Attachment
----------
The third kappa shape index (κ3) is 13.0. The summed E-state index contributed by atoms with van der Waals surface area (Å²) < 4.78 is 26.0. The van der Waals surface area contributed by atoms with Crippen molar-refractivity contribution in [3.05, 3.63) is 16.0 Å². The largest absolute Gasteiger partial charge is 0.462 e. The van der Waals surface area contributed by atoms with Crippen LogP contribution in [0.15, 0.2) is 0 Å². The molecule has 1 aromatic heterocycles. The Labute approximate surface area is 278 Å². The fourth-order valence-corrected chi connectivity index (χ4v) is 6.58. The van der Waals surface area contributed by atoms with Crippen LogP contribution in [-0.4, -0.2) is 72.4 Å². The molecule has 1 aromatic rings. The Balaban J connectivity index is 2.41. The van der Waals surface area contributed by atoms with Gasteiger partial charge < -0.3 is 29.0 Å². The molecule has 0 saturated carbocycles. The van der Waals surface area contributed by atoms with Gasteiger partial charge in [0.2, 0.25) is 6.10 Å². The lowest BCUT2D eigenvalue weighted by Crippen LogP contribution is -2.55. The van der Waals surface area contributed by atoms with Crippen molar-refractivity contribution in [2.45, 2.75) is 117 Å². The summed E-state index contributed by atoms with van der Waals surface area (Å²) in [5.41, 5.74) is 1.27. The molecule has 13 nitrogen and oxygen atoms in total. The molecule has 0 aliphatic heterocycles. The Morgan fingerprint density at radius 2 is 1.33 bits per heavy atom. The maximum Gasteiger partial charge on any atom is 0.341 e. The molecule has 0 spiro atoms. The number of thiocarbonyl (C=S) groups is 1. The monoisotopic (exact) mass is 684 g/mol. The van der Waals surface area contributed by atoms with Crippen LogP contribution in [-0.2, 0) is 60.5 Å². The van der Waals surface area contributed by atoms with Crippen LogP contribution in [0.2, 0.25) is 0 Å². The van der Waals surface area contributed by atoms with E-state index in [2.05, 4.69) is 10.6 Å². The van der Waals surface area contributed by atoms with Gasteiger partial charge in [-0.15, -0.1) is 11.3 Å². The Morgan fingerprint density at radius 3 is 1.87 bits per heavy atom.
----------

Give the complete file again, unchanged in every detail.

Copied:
The third kappa shape index (κ3) is 13.0. The summed E-state index contributed by atoms with van der Waals surface area (Å²) < 4.78 is 26.0. The van der Waals surface area contributed by atoms with Crippen molar-refractivity contribution in [3.05, 3.63) is 16.0 Å². The largest absolute Gasteiger partial charge is 0.462 e. The van der Waals surface area contributed by atoms with Crippen LogP contribution in [0.15, 0.2) is 0 Å². The molecule has 1 aromatic heterocycles. The Labute approximate surface area is 278 Å². The fourth-order valence-corrected chi connectivity index (χ4v) is 6.58. The van der Waals surface area contributed by atoms with Crippen LogP contribution in [-0.4, -0.2) is 72.4 Å². The molecule has 1 aromatic rings. The Balaban J connectivity index is 2.41. The van der Waals surface area contributed by atoms with Gasteiger partial charge < -0.3 is 29.0 Å². The molecule has 0 saturated carbocycles. The van der Waals surface area contributed by atoms with Gasteiger partial charge in [0.2, 0.25) is 6.10 Å². The lowest BCUT2D eigenvalue weighted by Crippen LogP contribution is -2.55. The van der Waals surface area contributed by atoms with Crippen molar-refractivity contribution in [2.45, 2.75) is 117 Å². The summed E-state index contributed by atoms with van der Waals surface area (Å²) in [5.41, 5.74) is 1.27. The molecule has 13 nitrogen and oxygen atoms in total. The molecule has 0 aliphatic heterocycles. The Morgan fingerprint density at radius 2 is 1.33 bits per heavy atom. The maximum Gasteiger partial charge on any atom is 0.341 e. The molecule has 0 spiro atoms. The number of thiocarbonyl (C=S) groups is 1. The monoisotopic (exact) mass is 684 g/mol. The van der Waals surface area contributed by atoms with Crippen LogP contribution in [-0.2, 0) is 60.5 Å². The van der Waals surface area contributed by atoms with Crippen LogP contribution in [0.2, 0.25) is 0 Å². The van der Waals surface area contributed by atoms with E-state index in [2.05, 4.69) is 10.6 Å². The van der Waals surface area contributed by atoms with Gasteiger partial charge in [-0.15, -0.1) is 11.3 Å². The Morgan fingerprint density at radius 3 is 1.87 bits per heavy atom.